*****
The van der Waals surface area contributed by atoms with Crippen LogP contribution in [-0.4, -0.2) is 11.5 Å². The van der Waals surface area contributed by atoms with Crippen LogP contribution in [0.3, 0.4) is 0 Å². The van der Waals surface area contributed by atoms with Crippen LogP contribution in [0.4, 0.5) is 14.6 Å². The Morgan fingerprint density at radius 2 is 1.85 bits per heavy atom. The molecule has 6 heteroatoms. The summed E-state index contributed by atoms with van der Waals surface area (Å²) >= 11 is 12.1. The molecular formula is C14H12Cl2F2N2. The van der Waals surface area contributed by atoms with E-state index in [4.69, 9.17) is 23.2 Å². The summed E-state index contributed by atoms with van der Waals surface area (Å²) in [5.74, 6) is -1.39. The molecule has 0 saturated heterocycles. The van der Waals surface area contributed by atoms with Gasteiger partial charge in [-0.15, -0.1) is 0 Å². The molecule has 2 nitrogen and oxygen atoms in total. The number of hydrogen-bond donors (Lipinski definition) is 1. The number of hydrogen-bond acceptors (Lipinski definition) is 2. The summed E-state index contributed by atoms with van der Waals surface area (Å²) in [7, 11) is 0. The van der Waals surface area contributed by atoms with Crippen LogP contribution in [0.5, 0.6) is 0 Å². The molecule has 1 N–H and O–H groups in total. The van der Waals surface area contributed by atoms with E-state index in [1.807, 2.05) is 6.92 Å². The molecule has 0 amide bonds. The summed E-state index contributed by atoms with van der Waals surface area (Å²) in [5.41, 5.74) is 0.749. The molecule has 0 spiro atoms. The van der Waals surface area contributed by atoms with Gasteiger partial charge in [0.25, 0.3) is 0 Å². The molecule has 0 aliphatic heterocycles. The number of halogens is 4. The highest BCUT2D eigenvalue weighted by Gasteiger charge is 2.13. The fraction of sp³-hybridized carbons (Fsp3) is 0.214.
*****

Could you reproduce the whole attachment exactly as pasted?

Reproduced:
The van der Waals surface area contributed by atoms with Crippen LogP contribution in [-0.4, -0.2) is 11.5 Å². The van der Waals surface area contributed by atoms with Crippen LogP contribution in [0.3, 0.4) is 0 Å². The van der Waals surface area contributed by atoms with Crippen LogP contribution in [0.4, 0.5) is 14.6 Å². The Morgan fingerprint density at radius 2 is 1.85 bits per heavy atom. The molecule has 6 heteroatoms. The summed E-state index contributed by atoms with van der Waals surface area (Å²) >= 11 is 12.1. The molecular formula is C14H12Cl2F2N2. The van der Waals surface area contributed by atoms with E-state index in [4.69, 9.17) is 23.2 Å². The summed E-state index contributed by atoms with van der Waals surface area (Å²) in [5.74, 6) is -1.39. The molecule has 0 saturated heterocycles. The van der Waals surface area contributed by atoms with Gasteiger partial charge in [-0.15, -0.1) is 0 Å². The molecule has 2 nitrogen and oxygen atoms in total. The number of hydrogen-bond donors (Lipinski definition) is 1. The number of hydrogen-bond acceptors (Lipinski definition) is 2. The summed E-state index contributed by atoms with van der Waals surface area (Å²) in [7, 11) is 0. The van der Waals surface area contributed by atoms with Crippen LogP contribution in [0.5, 0.6) is 0 Å². The molecule has 1 N–H and O–H groups in total. The van der Waals surface area contributed by atoms with E-state index in [1.807, 2.05) is 6.92 Å². The molecule has 0 amide bonds. The summed E-state index contributed by atoms with van der Waals surface area (Å²) in [5.41, 5.74) is 0.749. The molecule has 0 spiro atoms. The van der Waals surface area contributed by atoms with Gasteiger partial charge in [0.25, 0.3) is 0 Å². The molecule has 0 aliphatic heterocycles. The number of halogens is 4. The highest BCUT2D eigenvalue weighted by Gasteiger charge is 2.13. The fraction of sp³-hybridized carbons (Fsp3) is 0.214.